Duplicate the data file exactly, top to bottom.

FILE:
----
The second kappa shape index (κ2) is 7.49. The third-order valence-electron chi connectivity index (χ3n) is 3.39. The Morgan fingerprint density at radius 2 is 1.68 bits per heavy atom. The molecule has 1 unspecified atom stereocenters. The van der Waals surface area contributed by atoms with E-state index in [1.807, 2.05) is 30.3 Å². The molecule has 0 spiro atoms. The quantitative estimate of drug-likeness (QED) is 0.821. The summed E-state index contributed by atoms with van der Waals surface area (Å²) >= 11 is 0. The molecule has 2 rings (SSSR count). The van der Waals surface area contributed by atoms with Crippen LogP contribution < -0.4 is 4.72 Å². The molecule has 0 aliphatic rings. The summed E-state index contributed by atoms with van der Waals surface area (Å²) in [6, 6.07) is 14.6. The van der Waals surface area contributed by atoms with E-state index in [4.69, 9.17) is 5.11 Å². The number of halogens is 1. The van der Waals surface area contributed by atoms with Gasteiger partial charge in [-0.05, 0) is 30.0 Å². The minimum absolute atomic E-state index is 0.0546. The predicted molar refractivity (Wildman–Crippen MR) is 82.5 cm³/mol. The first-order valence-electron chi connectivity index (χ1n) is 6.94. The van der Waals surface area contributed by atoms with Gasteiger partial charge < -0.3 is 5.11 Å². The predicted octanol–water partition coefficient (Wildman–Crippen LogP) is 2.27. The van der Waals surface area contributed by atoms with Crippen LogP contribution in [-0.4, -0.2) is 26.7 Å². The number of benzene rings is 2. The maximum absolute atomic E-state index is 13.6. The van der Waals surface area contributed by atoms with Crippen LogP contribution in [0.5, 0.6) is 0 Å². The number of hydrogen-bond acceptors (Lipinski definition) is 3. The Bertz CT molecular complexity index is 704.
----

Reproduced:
The second kappa shape index (κ2) is 7.49. The third-order valence-electron chi connectivity index (χ3n) is 3.39. The Morgan fingerprint density at radius 2 is 1.68 bits per heavy atom. The molecule has 1 unspecified atom stereocenters. The van der Waals surface area contributed by atoms with E-state index in [1.807, 2.05) is 30.3 Å². The molecule has 0 spiro atoms. The quantitative estimate of drug-likeness (QED) is 0.821. The summed E-state index contributed by atoms with van der Waals surface area (Å²) >= 11 is 0. The molecule has 2 rings (SSSR count). The van der Waals surface area contributed by atoms with Crippen LogP contribution < -0.4 is 4.72 Å². The molecule has 0 aliphatic rings. The summed E-state index contributed by atoms with van der Waals surface area (Å²) in [6, 6.07) is 14.6. The van der Waals surface area contributed by atoms with E-state index in [4.69, 9.17) is 5.11 Å². The number of halogens is 1. The van der Waals surface area contributed by atoms with Gasteiger partial charge in [-0.05, 0) is 30.0 Å². The minimum absolute atomic E-state index is 0.0546. The predicted molar refractivity (Wildman–Crippen MR) is 82.5 cm³/mol. The first-order valence-electron chi connectivity index (χ1n) is 6.94. The van der Waals surface area contributed by atoms with Gasteiger partial charge < -0.3 is 5.11 Å². The predicted octanol–water partition coefficient (Wildman–Crippen LogP) is 2.27. The van der Waals surface area contributed by atoms with Crippen LogP contribution in [-0.4, -0.2) is 26.7 Å². The number of benzene rings is 2. The maximum absolute atomic E-state index is 13.6. The van der Waals surface area contributed by atoms with Crippen LogP contribution in [0.5, 0.6) is 0 Å². The number of hydrogen-bond acceptors (Lipinski definition) is 3. The Bertz CT molecular complexity index is 704.